RFID (Radio Frequency Identification)

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RFID (Radio Frequency Identification)

  1. 1. RFID Radio Frequency Identification AMBER BHAUMIK PG-DESD
  2. 2. What is RFID?     Radio Frequency Identification The use of radio frequency readers and tags to identify real objects. New frontier in the field of information technology One form of Automatic Identification What does it mean to identify something?
  3. 3. Identification     Assign IDs to objects Link the ID to additional information about the object Link the ID to complementary info Find similar objects
  4. 4. How Does RFID Work?  3 Components    Transceiver – Tag Reader Transponder – RFID tag Antenna
  5. 5. RFID Hardware Magnetic / Inductive Coupling Transceiver Tag Reader IC or microprocessor RFID Tag antenna antenna
  6. 6. RFID Hardware Propagation Coupling Transceiver Tag Reader IC or microprocessor RFID Tag antenna antenna
  7. 7. RFID system
  8. 8. RFID reader     Also known an interrogator (as it is used to interrogate an Tag). Reader powers passive tags with RF energy Can be handheld or stationary Consists of:     Transceiver Antenna Microprocessor Network interface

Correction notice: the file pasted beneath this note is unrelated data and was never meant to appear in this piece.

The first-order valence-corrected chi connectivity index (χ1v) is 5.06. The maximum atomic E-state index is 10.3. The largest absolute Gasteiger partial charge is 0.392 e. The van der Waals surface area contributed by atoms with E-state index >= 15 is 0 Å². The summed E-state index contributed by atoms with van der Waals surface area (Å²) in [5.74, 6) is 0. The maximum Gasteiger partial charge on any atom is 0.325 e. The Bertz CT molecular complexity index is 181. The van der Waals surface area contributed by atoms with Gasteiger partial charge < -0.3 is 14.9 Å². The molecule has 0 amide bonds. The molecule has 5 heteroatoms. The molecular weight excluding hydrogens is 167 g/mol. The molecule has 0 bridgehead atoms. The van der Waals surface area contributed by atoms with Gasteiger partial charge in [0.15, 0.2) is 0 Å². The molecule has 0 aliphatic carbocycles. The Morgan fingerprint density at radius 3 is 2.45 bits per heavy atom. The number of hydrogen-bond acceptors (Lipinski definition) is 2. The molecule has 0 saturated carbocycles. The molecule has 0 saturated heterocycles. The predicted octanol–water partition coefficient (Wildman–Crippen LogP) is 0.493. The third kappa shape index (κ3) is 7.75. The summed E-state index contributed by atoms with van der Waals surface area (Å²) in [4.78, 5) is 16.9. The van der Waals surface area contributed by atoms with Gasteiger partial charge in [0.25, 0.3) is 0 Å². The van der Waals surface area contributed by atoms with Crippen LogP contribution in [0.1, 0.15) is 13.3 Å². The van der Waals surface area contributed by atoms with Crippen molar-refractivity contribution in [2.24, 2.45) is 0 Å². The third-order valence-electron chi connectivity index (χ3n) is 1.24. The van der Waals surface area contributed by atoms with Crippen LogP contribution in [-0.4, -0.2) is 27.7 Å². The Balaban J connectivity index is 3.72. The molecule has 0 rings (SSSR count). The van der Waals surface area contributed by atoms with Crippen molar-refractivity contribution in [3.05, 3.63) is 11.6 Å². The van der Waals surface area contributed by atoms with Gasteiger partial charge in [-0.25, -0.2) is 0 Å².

9. 9. RFID tags   Tag is a device used to transmit information such as a serial number to the reader in a contact less manner Classified as :    Passive – energy from reader Active - battery Semi-passive – battery and energy from reader
  10. 10. Components of a Tag
  11. 11. Types of Tags  Passive Tags    No battery Low cost Active Tags     On-board transceiver Battery – must be replaced Longer range High cost
  12. 12. Types of Tags  Read Only    factory programmed usually chipless Read / Write     on-board memory can save data can change ID higher cost
  13. 13. Different Tags available in Market
  14. 14. Real Tags
  15. 15. Frequency Ranges  Low – 100-500 kHz   Intermediate – 10-16 MHz   short range, low data rate, cost, & power medium range and data rate High – 850-950 MHz & 2.4-5.8GHz   large range, high cost, high data rate needs line of sight
  16. 16. Frequency Trade-Offs  Frequency    Power Cost Bandwidth Line of Sight   Lifespan Range
  17. 17. Frequencies of operation    Low frequency  30-300 kHz  Tags need to be closer to the reader  Poor discrimination High frequency/radio frequency  3-30 MHz  Tags can be read from relatively greater distances  Tags can hold more information Ultra high frequency/microwave  >300 MHz  Longest range  More interference
  18. 18. UHF passive tag
  19. 19. Maximum Distances to Read UHF Passive Tag Antenna Gain (dBi) 6 (legal) Distance (meters) Distance 5.8 (feet) 19* 9 8.3 27 12 11.7 38 15 16.5 54 *Reality: Today, in the lab 8 to 12 feet.
  20. 20. Applications, frequencies, and standards Applications Frequencies Standards < 135 KHz ISO 18000–2 ISO 11784 ISO 11785 ISO 14223 Smart cards, Passport, Books at library 13.553 – 13.567 MHz ISO 18000–3 ISO 7618 ISO 14443 ISO 15693 13.56 MHz ISM Band Class 1 Supply chain for retail 868 – 928 MHz EPCglobal Class-1 Gen-2 ISO 18000–6 Animal Identification, dogs, cats, cattle